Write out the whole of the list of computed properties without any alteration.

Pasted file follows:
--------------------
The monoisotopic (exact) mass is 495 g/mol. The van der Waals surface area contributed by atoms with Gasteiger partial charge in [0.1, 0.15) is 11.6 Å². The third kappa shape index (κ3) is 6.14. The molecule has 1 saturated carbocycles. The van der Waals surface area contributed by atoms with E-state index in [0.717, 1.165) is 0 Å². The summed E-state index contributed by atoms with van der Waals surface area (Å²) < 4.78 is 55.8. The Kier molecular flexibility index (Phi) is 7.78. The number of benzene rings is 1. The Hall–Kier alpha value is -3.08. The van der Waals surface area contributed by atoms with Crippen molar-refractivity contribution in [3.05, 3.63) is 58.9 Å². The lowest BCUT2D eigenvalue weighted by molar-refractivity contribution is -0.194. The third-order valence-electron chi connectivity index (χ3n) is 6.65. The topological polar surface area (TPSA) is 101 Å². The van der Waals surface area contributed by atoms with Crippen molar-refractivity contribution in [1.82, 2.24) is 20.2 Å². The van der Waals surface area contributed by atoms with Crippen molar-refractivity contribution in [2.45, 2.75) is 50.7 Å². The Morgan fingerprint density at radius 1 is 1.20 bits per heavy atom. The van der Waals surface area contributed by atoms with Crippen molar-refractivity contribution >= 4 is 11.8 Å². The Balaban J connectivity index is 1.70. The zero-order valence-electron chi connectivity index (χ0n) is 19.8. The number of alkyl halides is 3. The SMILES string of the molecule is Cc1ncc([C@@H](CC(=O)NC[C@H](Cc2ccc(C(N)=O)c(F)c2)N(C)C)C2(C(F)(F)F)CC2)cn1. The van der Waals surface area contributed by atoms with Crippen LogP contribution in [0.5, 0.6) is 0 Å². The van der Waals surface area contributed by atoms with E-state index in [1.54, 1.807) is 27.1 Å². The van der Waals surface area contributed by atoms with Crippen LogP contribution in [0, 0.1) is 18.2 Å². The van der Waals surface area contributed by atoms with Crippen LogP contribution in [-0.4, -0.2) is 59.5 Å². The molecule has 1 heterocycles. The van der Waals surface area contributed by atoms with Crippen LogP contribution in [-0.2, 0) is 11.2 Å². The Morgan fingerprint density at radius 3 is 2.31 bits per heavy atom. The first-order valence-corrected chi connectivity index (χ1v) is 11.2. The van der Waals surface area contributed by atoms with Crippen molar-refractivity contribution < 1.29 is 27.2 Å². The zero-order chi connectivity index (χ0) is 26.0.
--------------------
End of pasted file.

The monoisotopic (exact) mass is 495 g/mol. The van der Waals surface area contributed by atoms with Gasteiger partial charge in [0.1, 0.15) is 11.6 Å². The third kappa shape index (κ3) is 6.14. The molecule has 1 saturated carbocycles. The van der Waals surface area contributed by atoms with E-state index in [0.717, 1.165) is 0 Å². The summed E-state index contributed by atoms with van der Waals surface area (Å²) < 4.78 is 55.8. The Kier molecular flexibility index (Phi) is 7.78. The number of benzene rings is 1. The Hall–Kier alpha value is -3.08. The van der Waals surface area contributed by atoms with Crippen molar-refractivity contribution in [3.05, 3.63) is 58.9 Å². The lowest BCUT2D eigenvalue weighted by molar-refractivity contribution is -0.194. The third-order valence-electron chi connectivity index (χ3n) is 6.65. The topological polar surface area (TPSA) is 101 Å². The van der Waals surface area contributed by atoms with Crippen molar-refractivity contribution in [1.82, 2.24) is 20.2 Å². The van der Waals surface area contributed by atoms with Crippen molar-refractivity contribution in [2.45, 2.75) is 50.7 Å². The Morgan fingerprint density at radius 1 is 1.20 bits per heavy atom. The van der Waals surface area contributed by atoms with Crippen molar-refractivity contribution >= 4 is 11.8 Å². The Balaban J connectivity index is 1.70. The zero-order valence-electron chi connectivity index (χ0n) is 19.8. The number of alkyl halides is 3. The SMILES string of the molecule is Cc1ncc([C@@H](CC(=O)NC[C@H](Cc2ccc(C(N)=O)c(F)c2)N(C)C)C2(C(F)(F)F)CC2)cn1. The van der Waals surface area contributed by atoms with Crippen LogP contribution in [0.5, 0.6) is 0 Å². The van der Waals surface area contributed by atoms with E-state index in [1.54, 1.807) is 27.1 Å². The van der Waals surface area contributed by atoms with Crippen LogP contribution in [0, 0.1) is 18.2 Å². The van der Waals surface area contributed by atoms with Crippen LogP contribution in [-0.4, -0.2) is 59.5 Å². The molecule has 1 heterocycles. The van der Waals surface area contributed by atoms with Crippen LogP contribution in [-0.2, 0) is 11.2 Å². The Morgan fingerprint density at radius 3 is 2.31 bits per heavy atom. The first-order valence-corrected chi connectivity index (χ1v) is 11.2. The van der Waals surface area contributed by atoms with Crippen molar-refractivity contribution < 1.29 is 27.2 Å². The zero-order chi connectivity index (χ0) is 26.0.